NAIDOC Speech 2019
The national theme for NAIDOC this year is Voice, Treaty, Truth. This is a summary of the Aboriginal community demands in the Statement From The Heart developed at Uluru 2 years ago.
Achieving these goals, based on the recognition of Aboriginal people in the Australian Constitution, is regarded by some as the basis for reconciliation – as enabling Aborigines and non-Aborigines to move forward together towards a better future.
The proposal for a ‘Voice to Parliament’ is the most controversial of these demands. The former Prime Minister Malcolm Turnbull immediately dismissed the idea calling it a third chamber of the federal Parliament: the Senate, the House of Representatives, and the Aboriginal Voice. In fact it would have only the power to advise and so would be less a decision making body than the former Aboriginal and Torres Strait Islander Commission which did have some power to determine policy and make financial decisions.
Instead of the risky business of trying to get changes agreed to the Australian Constitution, many are now advocating State level treaty making as a means of changing the power imbalance between Aboriginal people and the State. That would have to go very much further than the simple wording changes to State Constitutions made by the Tasmanian Parliament and others which simply state the obvious fact that Aborigines were the first people of this country.
A treaty would need to cover matters like the return of lands, a guaranteed income through a share of the gross domestic product of the country or a similar formula, and protections for Aboriginal language and culture. The benefits of a treaty were summed up by Michael Mansell in his book about treaty and statehood as follows:
Aboriginal communities need essential and fundamental tools to replicate what once was – an ordered, civilised, united Aboriginal society that took care of its own and managed its affairs – and restore it in a modern world. The fundamental tools needed include land ownership, empowerment, financial guarantees, cultural integrity and self-determination. The longer Aboriginals are denied these essential assets the longer we will see despair and frustration, and the more we will have to revisit the consequences of disadvantage.
We would expect these fundamental requirements to be additional to basic services provided to everyone in Australia like health, housing and education. These service areas are still failing Aboriginal people, starting from the significant gap in life expectancy.
How do we reach equivalent life outcomes for our people without becoming just like white people, without becoming assimilated into the values and lifestyle of those who invaded our lands and nearly destroyed our people?
We start by the truth-telling referred to in the Uluru Statement. We’ve seen the beginning of that process in the massacre mapping of the continent by Dr Lyndall Ryan and others, decades after the first version of Lyndall’s book on Aboriginal Tasmania was published. We see it increasingly in the story telling of Aboriginal writers, play wrights and song writers like puralia meenamatta/Jim Everett, Cheryl Mundy, Nathan Maynard, and Dewayne Everett-Smith. And in the art works and photographs of Ricky Maynard, Janice Ross Lowery Maynard, Rodney Gardner and many others. And now in the curriculum materials in Tasmanian schools through the highly praised ORB multi-media package.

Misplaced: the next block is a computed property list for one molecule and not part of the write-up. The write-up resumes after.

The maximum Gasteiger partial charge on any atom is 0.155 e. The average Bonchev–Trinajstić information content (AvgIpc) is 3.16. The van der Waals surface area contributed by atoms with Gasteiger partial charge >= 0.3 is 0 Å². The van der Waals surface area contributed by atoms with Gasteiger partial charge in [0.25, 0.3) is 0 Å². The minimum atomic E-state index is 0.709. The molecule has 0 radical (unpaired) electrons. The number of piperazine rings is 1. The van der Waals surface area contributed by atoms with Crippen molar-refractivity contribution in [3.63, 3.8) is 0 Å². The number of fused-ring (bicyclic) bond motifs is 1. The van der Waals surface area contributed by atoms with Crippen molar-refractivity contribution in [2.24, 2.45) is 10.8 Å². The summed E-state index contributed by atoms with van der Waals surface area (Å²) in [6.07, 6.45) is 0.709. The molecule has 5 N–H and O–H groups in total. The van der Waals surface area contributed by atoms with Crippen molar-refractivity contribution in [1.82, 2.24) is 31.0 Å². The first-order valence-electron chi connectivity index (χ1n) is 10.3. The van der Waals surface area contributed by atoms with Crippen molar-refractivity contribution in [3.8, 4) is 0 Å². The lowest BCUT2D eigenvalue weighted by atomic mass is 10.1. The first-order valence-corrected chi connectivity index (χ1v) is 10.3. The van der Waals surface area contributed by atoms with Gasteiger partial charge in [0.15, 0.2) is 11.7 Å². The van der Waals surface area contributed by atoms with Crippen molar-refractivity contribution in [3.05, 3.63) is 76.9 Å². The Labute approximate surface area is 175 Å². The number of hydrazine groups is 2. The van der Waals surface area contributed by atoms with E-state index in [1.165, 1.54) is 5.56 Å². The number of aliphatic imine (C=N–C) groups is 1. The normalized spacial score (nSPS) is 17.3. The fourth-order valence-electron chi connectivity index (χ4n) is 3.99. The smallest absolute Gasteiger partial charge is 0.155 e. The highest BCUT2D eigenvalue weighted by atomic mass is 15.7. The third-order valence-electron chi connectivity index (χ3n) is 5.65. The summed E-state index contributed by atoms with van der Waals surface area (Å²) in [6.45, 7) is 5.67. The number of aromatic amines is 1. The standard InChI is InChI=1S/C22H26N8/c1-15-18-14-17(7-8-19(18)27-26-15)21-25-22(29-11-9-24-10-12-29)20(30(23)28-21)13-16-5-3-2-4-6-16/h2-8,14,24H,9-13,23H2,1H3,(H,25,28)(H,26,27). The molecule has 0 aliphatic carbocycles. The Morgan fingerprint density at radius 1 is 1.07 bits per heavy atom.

Truth telling must start with being clear that this country and this State were not settled peacefully but through violence and treachery. In our case, the treachery occurred when our Old People were persuaded to give up their guerrilla war against the invaders and board the boats bound for Flinders Island. They were persuaded that this was the only way to prevent the rest of their people being slaughtered and that they would soon return to their home lands. Instead most of them died on Flinders Island.
This is how Walter George Arthur described the treachery in 1846, writing from Wybalena on Flinders to Queen Victoria in London, England:
The humble petition of the free Aborigines Inhabitants of Van Diemen’s Land now living upon Flinders Island …That we are your free children that we were not taken prisoners but freely gave up our country to Colonel Arthur then the Governor after defending ourselves, Your petitioners humbly state to your Majesty that Mr Robinson [George Augustus] made for us and with Colonel Arthur an agreement that we have not lost from our minds since and we have made our part of it good. Your petitioners humbly tell Your Majesty that when we left our own place we were plenty of people, we are now but a little one.
In any normal human understanding, this must surely be an undertaking to make a peaceful settlement with a treaty. Lutruwita/Tasmania is well over due to make good on this promise. And not just any promise: an undertaking between equal sovereigns.
What the Education Department’s ORB lacks is Aboriginal decision making and control, things that the national Coalition of Peak Close the Gap organisations has stressed to be every bit as important as targets and indicators. As recognised by the Royal Commission into Aboriginal Deaths in Custody nearly 3 decades ago, it is the lack of Aboriginal control and decision making that has resulted in the disparities in life outcomes so prevalent today. Let’s keep in mind that this is the main area that needs to improve if we are to get anywhere near reconciliation in this country.
We are very pleased that so many people keeping coming back year after year to help us mark the start of NAIDOC week. In the future we may be able to use this occasion to celebrate together but for now at least we must use the occasion as a reminder that we still have a long way to go.